Publishers Weekly - Publisher's WeeklyAccording to Coram, a former reporter for the Atlanta Constitution who has been dubbed ``the institutional memory of Antigua,'' that tiny island nation (nine by 12 miles; population, 62,000) was originally viewed by the U.S. as a potential bulwark against communism in the Caribbean. In his shocking expose, he maintains that the U.S. has spent nearly $200 million since 1979 to support the corrupt government of Prime Minister V. C. Bird, a leading force in Antiguan politics since the early 1940s. Coram documents arrangements between the U.S. and Antigua that allow for continued U.S. military presence on the island, with little required for the privilege other than a continuing influx of money. Antigua allows U.S. government planes to land at any time without notice or Customs requirements; until 1991, the Navy used the island's undersea reefs as test-bombing sites. Coram charges that the Antiguan government, with the complicity of the U.S., has run guns for South Africa, supported the largest brothel in the Caribbean, harbored Wall Street fugitive Robert Vesco and hugely enriched Bird family members and other politicians at the expense of the island's population. Photos. (Aug.)
Library JournalAntigua, a former British colony in the Caribbean, has been independent since 1981. Its prime minister, Vere Cornwall Bird, was a union organizer who helped lead the country to independence. Unfortunately, several scandals are now attached to Bird and his family, which journalist Coram is only too pleased to relate in this investigative account. While he provides a great deal of information, he does so in a repetitive fashion, leaping forward in time and then back. Further, his dislike of the Bird family is obvious long before he has gotten to the misdeeds that justify his opinion of them. There are plenty of crimes to leave the readers thoroughly disgusted with the Birds and with U.S. involvement with them, and one wishes that Coram had let the crimes speak for themselves. Still, since the information provided here is not readily found in one place, this book is recommended for Caribbean studies and international affairs collections.-- Anita L. Cole, Miami-Dade P.L. System, Fla.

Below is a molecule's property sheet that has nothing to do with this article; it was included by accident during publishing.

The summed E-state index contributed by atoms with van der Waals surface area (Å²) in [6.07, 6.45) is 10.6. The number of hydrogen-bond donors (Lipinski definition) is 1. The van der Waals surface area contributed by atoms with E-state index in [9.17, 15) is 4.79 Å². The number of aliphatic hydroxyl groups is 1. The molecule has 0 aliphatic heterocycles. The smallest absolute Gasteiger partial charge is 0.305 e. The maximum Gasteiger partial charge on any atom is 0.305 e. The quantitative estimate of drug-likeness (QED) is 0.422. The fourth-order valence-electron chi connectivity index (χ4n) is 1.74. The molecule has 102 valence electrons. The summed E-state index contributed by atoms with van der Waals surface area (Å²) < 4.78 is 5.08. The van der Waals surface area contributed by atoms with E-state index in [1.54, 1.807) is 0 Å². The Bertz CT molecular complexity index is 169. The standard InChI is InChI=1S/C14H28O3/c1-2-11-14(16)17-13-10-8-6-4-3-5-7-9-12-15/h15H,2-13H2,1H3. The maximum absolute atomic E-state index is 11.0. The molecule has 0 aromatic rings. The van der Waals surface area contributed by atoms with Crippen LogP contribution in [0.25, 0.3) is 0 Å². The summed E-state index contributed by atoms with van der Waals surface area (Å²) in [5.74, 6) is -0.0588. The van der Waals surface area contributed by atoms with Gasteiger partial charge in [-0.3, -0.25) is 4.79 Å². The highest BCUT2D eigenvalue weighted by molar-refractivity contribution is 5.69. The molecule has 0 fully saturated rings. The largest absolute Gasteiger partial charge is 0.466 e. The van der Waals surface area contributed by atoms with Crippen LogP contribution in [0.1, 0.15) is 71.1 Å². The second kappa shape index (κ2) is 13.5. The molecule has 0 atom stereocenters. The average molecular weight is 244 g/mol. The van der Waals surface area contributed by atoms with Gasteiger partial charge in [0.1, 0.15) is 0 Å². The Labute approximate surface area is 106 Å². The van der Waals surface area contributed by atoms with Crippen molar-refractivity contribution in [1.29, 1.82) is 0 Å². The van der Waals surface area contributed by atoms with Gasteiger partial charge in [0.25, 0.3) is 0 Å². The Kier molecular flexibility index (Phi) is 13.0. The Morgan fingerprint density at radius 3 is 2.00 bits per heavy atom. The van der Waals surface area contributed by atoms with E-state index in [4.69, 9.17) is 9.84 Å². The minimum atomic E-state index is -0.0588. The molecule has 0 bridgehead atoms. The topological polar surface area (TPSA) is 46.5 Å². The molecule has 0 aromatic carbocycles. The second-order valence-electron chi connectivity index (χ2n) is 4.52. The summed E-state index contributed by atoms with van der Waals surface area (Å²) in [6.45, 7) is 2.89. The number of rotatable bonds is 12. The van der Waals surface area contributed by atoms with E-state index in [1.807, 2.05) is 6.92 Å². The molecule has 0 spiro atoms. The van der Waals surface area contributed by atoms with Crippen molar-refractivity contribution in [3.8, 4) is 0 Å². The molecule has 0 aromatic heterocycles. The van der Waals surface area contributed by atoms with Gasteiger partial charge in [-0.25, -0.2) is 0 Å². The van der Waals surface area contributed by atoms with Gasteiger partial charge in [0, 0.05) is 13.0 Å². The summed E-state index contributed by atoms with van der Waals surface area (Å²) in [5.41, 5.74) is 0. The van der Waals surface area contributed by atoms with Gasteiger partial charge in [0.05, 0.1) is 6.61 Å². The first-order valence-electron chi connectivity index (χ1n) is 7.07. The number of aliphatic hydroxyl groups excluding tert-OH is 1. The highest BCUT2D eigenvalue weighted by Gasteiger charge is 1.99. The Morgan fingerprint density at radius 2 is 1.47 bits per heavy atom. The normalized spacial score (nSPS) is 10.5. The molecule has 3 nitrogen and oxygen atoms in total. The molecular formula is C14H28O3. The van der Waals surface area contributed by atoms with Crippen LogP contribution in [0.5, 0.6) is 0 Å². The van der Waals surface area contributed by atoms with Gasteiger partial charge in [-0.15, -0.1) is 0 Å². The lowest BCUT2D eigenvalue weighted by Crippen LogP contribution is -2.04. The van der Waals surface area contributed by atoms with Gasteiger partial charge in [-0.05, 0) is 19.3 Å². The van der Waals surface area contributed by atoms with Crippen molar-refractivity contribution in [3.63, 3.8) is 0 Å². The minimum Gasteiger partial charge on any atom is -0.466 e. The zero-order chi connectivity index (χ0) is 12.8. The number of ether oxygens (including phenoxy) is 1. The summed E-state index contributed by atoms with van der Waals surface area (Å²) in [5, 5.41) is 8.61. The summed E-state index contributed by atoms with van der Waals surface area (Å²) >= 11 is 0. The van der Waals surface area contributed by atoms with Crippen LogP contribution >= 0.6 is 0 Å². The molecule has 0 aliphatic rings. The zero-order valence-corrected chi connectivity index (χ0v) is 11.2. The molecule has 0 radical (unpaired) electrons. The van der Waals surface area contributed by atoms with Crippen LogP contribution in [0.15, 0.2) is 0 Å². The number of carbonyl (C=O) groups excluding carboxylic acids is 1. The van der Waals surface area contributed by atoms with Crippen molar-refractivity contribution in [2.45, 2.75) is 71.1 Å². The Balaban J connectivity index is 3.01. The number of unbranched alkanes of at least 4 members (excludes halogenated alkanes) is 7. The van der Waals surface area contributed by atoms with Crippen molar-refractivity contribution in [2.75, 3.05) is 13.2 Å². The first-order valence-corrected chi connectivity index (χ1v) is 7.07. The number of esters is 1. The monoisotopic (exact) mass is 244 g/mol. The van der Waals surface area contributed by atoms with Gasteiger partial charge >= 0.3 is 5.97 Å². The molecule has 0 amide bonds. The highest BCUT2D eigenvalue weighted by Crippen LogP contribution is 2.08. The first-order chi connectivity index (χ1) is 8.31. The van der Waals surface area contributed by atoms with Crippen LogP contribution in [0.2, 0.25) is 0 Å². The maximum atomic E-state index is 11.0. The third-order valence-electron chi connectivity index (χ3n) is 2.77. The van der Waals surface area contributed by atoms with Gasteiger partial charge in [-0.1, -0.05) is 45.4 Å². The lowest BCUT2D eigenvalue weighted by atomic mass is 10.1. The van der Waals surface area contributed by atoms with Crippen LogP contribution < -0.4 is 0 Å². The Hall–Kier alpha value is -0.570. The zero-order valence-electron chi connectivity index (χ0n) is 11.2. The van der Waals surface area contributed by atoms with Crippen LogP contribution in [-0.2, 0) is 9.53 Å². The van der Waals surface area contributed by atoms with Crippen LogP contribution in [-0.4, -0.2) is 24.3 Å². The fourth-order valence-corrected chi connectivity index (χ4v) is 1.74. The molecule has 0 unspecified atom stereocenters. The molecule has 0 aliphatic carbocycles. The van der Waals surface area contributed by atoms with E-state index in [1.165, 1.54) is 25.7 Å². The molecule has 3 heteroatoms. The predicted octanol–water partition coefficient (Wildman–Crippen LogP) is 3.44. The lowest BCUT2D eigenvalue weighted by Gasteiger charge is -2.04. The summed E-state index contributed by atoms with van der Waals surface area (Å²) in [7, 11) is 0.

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Caribbean Time Bomb based on 0 ratings. 1 reviews.
The book is full of details of not too recent history and corruption in Antigua. Almost 16 years old, some things have changed since then, but some things remain the same. There are new government leaders now, and reports say they have more integrity and honesty. This is an important book for anybody who wants to know what happened in the 70's and 80's, up to 1992.